LOS ANGELES -- With an enhanced bond structure, Morgan Hill, Calif., was able to price a deal to refinance its redevelopment debt with relatively low credit spreads despite investor concerns in the aftermath of the state government’s dissolution of redevelopment agencies.

After waiting months for a court judgment that would strengthen the bonds, Morgan Hill, acting as a successor agency to its former redevelopment agency, priced $88.7 million of tax allocation bonds Nov. 19 to refund its outstanding variable rate bonds.

About $74 million were tax-exempt bonds and $14 million were taxable. Morgan Stanley priced the deal.

“With our new and improved bond structure, two newly-minted AA-minus ratings, more than two full weeks of pre-sale marketing and investor outreach, and a good tone to the market on the day of pricing, we felt emboldened to go out with an aggressive interest rate scale during the institutional order period,” said Steven Gortler, the successor agency’s financial advisor. “For the most part, our confidence was rewarded.”

The city booked about $12 million of orders during the retail order period, and layered in semi-annual principal maturities from 2019 through 2023 to take advantage of the relatively steep yield curve, Gortler said.

The 2032 and 2033 maturities sold out at the proposed rates, but to fill the order book, the city had to cheapen the 2031 maturities by one basis point and the 2027, 2028, and 2029 maturities by two basis points each.

In the tax-exempt portion, yields ranged from 1.72% and 1.8% with a 5% coupon in a split 2019 maturity to 4.56% with a 5% coupon in 2033. Compared to similar deals from successor agencies this month, Morgan Hill’s deal came with some of the tightest credit spreads.

“I’d be surprised if there’s another post-dissolution redevelopment deal out there that can match the Morgan Hill results in terms of credit spreads,” Gortler said.

Compared to a $96.6 million deal from the Successor Agency to the Brea Redevelopment Agency, priced by Stifel Nicolaus on Nov. 14, the Morgan Hill bonds priced better in every maturity from 2018 through 2026, and in some maturities by a wide margin.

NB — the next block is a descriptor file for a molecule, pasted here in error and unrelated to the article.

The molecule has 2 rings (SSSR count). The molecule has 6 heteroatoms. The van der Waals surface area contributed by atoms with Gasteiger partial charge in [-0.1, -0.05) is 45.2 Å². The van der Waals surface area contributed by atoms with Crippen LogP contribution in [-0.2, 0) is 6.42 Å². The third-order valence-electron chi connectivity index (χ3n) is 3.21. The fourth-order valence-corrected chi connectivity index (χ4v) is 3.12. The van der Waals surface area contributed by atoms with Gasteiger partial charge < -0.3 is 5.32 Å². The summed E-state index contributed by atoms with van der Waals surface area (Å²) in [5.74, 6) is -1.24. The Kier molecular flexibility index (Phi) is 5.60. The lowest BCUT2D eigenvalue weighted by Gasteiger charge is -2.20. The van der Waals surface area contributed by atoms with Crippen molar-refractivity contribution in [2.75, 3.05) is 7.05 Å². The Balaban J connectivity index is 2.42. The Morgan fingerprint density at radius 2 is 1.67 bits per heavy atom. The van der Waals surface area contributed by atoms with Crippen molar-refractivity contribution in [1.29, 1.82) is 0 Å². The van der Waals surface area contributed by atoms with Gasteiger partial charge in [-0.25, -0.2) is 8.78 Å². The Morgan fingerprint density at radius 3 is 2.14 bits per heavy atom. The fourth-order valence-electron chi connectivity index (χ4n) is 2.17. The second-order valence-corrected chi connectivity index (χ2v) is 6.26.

For example, the Brea’s 2021 maturities priced with at 2.78% with a 5% coupon for a spread of 56 basis points above the triple-A Municipal Market Data scale. Morgan Hill’s 5s of 2021 priced 8 basis points tighter.

Both successor agencies carry a AA-minus rating from Standard & Poor’s. Morgan Hill’s agency is also rated AA-minus by Fitch Ratings.

The agency also fared better than a slightly lower rated deal from the Imperial Beach Successor Agency, priced by Piper Jaffray on Nov. 20. With double-A ratings, insured by Build America Mutual, and an underlying A rating, the agency’s 2033 maturity priced with a spread of 120 basis points. That compares to a yield-to-maturity on Morgan Hill’s 2033 bond that had a much tighter spread of 96 basis points.

Further down the credit spectrum, a smaller A-plus rated Grass Valley Successor Agency deal came wider with a spread of 129 basis points in 2033. Piper Jaffray priced the deal on Nov. 15.

The tighter spreads are a result of the agency’s efforts to implement several enhancements to the bonds in an attempt to relieve investor worries in the aftermath of the redevelopment agency wind-down.

“In marketing the bonds, the one comment we heard repeatedly was that investors really liked our flow of funds, whereby the County Auditor-Controller remits pledged tax revenues directly to the trustee each year on January 2, in the full amount necessary to pay annual debt service,” Gortler said.

Other enhancements to the structure include a tri-party indenture, the subordination of the agency’s statutory pass-through payments, and prohibiting the any further issuance of parity debt.

The agency also obtained a validation judgment that establishes primacy of the statutory lien on the pledged tax revenues in favor of bondholders.

Gortler said the agency was extremely pleased with the sale results, but disappointed that several large institutional investors chose not to participate due to concerns about secondary market liquidity, as well as lingering concerns about redevelopment debt.

“Hopefully, as more deals come to market the investor base will broaden and spreads will narrow further,” he said.

The city was forced to act because of an expiring letter of credit on its former redevelopment agency’s outstanding bonds. Morgan Hill is about 70 miles south of San Francisco and 20 miles south of San Jose, with a population of about 38,000.

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